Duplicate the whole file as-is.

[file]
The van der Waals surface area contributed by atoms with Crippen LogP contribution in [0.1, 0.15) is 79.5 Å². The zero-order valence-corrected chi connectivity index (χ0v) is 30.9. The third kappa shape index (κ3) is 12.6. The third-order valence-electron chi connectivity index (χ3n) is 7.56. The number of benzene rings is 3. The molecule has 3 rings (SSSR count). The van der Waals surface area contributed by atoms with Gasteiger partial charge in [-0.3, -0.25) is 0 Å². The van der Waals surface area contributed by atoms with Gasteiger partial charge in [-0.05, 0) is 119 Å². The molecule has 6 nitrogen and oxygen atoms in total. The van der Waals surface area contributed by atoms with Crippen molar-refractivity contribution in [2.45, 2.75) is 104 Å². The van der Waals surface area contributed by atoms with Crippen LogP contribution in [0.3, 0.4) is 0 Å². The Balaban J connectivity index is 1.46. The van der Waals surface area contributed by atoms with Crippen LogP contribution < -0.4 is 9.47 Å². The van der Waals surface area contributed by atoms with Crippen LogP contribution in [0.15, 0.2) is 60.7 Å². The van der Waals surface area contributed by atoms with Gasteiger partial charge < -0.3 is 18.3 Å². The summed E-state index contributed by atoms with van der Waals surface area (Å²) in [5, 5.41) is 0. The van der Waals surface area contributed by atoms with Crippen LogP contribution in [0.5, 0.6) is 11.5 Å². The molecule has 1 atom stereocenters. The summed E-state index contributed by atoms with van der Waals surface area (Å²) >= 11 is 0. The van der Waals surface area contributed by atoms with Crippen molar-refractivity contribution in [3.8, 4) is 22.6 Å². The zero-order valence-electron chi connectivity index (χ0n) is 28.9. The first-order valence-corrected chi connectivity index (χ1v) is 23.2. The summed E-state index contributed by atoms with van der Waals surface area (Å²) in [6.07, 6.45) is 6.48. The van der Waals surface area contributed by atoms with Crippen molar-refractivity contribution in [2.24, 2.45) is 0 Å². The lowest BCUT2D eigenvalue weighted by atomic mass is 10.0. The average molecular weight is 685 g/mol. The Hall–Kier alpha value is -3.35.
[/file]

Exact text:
The van der Waals surface area contributed by atoms with Crippen LogP contribution in [0.1, 0.15) is 79.5 Å². The zero-order valence-corrected chi connectivity index (χ0v) is 30.9. The third kappa shape index (κ3) is 12.6. The third-order valence-electron chi connectivity index (χ3n) is 7.56. The number of benzene rings is 3. The molecule has 3 rings (SSSR count). The van der Waals surface area contributed by atoms with Gasteiger partial charge in [-0.3, -0.25) is 0 Å². The van der Waals surface area contributed by atoms with Gasteiger partial charge in [-0.05, 0) is 119 Å². The molecule has 6 nitrogen and oxygen atoms in total. The van der Waals surface area contributed by atoms with Crippen molar-refractivity contribution in [2.45, 2.75) is 104 Å². The van der Waals surface area contributed by atoms with Crippen LogP contribution in [0.3, 0.4) is 0 Å². The Balaban J connectivity index is 1.46. The van der Waals surface area contributed by atoms with Crippen LogP contribution < -0.4 is 9.47 Å². The van der Waals surface area contributed by atoms with Crippen LogP contribution in [0.15, 0.2) is 60.7 Å². The van der Waals surface area contributed by atoms with Gasteiger partial charge < -0.3 is 18.3 Å². The summed E-state index contributed by atoms with van der Waals surface area (Å²) in [5, 5.41) is 0. The van der Waals surface area contributed by atoms with Crippen LogP contribution in [0.5, 0.6) is 11.5 Å². The molecule has 1 atom stereocenters. The summed E-state index contributed by atoms with van der Waals surface area (Å²) >= 11 is 0. The van der Waals surface area contributed by atoms with Crippen molar-refractivity contribution in [3.8, 4) is 22.6 Å². The zero-order valence-electron chi connectivity index (χ0n) is 28.9. The first-order valence-corrected chi connectivity index (χ1v) is 23.2. The summed E-state index contributed by atoms with van der Waals surface area (Å²) in [6.07, 6.45) is 6.48. The van der Waals surface area contributed by atoms with Crippen molar-refractivity contribution in [2.24, 2.45) is 0 Å². The lowest BCUT2D eigenvalue weighted by atomic mass is 10.0. The average molecular weight is 685 g/mol. The Hall–Kier alpha value is -3.35.